Michael Marcotrigiano, Ph.D
Director of the Botanic Garden and Professor of Biological Sciences
Lyman Conservatory, 15 College Lane
Northampton, MA 01063
voice: 413-585-2741; fax: 413-585-2744
"Art is the unceasing effort to compete with
the beauty of flowers and never succeeding."
>>> email@example.com 07/28/04 05:10AM >>>
>From: "Mitch ."
>Subject: Re: [aroid-l] Let the buyers beware.
>Date: Tue, 27 Jul 2004 23:42:27 -0400
Obviously there are some GREAT deals and VERY honest dealers on auction
sites, I know many. Some Amorphophallus sps., seeds, etc. are available
nowhere else, go for them. The 'buyer beware' posting was a caution
against OBVIOUS (to most of us) rip-off artists, a caution to the
new-comers to look more closely, and in a manner of speaking to "sort
the wheat from the chaff" as it were. For those who fail to do so,
learn to like the taste of chaff is all I say.
The auction at Fairchild where over $1,000.00 was paid for a
Philodendron can NOT be compared to what I am discussing, as the Philo.
sps. in question belongs to a species which exists in the wild
consisting of a population of less than ten plants, and maybe twenty or
so plants (most from cuttings from three plants collected in the 70`s).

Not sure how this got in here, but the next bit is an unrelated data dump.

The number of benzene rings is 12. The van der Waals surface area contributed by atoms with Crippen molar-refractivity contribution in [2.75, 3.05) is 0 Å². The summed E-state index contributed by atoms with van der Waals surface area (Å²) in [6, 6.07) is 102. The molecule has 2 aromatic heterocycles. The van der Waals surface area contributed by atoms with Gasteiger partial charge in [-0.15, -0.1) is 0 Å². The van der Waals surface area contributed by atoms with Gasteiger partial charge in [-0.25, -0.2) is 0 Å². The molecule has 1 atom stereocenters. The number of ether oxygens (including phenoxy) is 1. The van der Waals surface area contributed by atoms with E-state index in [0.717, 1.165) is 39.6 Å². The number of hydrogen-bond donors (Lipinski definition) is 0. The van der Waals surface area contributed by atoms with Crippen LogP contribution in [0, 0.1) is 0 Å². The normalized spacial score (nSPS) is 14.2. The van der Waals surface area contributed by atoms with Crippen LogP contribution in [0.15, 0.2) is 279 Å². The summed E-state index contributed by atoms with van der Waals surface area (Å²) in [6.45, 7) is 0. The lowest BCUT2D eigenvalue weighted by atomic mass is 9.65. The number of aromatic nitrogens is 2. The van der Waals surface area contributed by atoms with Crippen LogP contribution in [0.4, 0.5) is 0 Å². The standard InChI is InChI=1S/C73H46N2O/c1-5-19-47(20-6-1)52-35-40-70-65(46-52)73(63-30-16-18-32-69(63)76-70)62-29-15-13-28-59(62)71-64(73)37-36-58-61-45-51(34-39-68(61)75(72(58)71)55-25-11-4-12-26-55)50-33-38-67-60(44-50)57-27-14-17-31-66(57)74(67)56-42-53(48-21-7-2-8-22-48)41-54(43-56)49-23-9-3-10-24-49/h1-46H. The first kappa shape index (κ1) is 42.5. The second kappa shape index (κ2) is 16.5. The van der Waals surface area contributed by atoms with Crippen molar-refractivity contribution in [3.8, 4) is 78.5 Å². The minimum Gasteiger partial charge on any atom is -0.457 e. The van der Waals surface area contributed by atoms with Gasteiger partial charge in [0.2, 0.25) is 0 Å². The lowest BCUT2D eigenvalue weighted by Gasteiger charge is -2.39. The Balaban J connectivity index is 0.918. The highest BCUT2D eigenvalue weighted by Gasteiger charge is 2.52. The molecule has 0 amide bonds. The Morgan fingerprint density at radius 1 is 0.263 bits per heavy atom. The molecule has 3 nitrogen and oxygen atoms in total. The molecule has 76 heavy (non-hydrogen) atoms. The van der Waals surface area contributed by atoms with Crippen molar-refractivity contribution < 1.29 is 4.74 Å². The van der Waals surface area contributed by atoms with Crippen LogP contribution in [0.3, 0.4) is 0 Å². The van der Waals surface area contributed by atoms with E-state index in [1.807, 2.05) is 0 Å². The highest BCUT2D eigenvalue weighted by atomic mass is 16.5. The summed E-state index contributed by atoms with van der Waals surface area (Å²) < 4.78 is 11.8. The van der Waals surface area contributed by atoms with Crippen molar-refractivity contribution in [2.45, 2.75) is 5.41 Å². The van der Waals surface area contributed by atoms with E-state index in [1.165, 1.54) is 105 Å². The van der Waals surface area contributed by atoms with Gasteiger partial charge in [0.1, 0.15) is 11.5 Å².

The proceeds from this auction also go as support to the IAS, the
group that helps support ( I think!) this web site.
To contact a seller on the site I mentioned is not possible unless you
register on that site as a customer, this I choose NOT to do, I do not
work w/ auction houses, this is my choice.
Good luck all! For those who pay big bucks and end up with a
Syngonium podophyllum or Epipremnum pinnatum, or a common Anthurium sp.
from K-Mart instead of a 'rare Philodendron', take heart---all of these
are rare in Alaska or Russia.
>Yes. Buyer beware. But be open minded.
>Having bought dozens of plants on ebay, my experiences have been
>sometimes worse, but often better than with commercial nurseries.
>Having sold hundreds of plants on eBay, my opinion on the prices
>being paid is admittedly biased, but the supposedly high prices
>sometimes paid are usually for plants of a variety or SIZE not
>available elsewhere. Also, as many amateurs are starting to sell,
>prices are coming way down. You simply cannot get an Amo corm
>bigger than a walnut for love or money from a commercial nursery,
>but softball sized corms for common types can now be had at auction
>for not much more than the walnuts. And who is to say what a
>fair price is for a real monster, like the size of a bowling ball?
>Why don't the nurseries sell five or ten pound corms?
>There is no substitute for a good, reliable professional nursery,
>and you are going out on a limb when you buy at auction or from any
>new source. But why not go out on a limb?
>That's where the fruit is!